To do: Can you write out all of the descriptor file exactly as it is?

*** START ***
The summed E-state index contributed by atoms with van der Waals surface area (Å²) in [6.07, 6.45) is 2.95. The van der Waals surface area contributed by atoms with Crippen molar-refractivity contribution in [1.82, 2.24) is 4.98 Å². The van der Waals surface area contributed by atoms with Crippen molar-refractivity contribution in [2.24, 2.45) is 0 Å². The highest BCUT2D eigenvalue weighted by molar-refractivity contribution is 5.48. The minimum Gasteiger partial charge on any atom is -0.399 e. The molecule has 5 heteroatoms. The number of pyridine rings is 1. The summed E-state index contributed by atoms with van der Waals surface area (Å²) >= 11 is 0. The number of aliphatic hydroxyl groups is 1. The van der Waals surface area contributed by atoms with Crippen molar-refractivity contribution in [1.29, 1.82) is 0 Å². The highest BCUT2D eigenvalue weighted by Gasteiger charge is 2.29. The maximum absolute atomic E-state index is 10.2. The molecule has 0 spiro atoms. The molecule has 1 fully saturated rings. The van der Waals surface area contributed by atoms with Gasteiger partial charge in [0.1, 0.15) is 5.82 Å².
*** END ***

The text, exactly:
The summed E-state index contributed by atoms with van der Waals surface area (Å²) in [6.07, 6.45) is 2.95. The van der Waals surface area contributed by atoms with Crippen molar-refractivity contribution in [1.82, 2.24) is 4.98 Å². The van der Waals surface area contributed by atoms with Crippen molar-refractivity contribution in [2.24, 2.45) is 0 Å². The highest BCUT2D eigenvalue weighted by molar-refractivity contribution is 5.48. The minimum Gasteiger partial charge on any atom is -0.399 e. The molecule has 5 heteroatoms. The number of pyridine rings is 1. The summed E-state index contributed by atoms with van der Waals surface area (Å²) >= 11 is 0. The number of aliphatic hydroxyl groups is 1. The van der Waals surface area contributed by atoms with Crippen molar-refractivity contribution in [1.29, 1.82) is 0 Å². The highest BCUT2D eigenvalue weighted by Gasteiger charge is 2.29. The maximum absolute atomic E-state index is 10.2. The molecule has 0 spiro atoms. The molecule has 1 fully saturated rings. The van der Waals surface area contributed by atoms with Gasteiger partial charge in [0.1, 0.15) is 5.82 Å².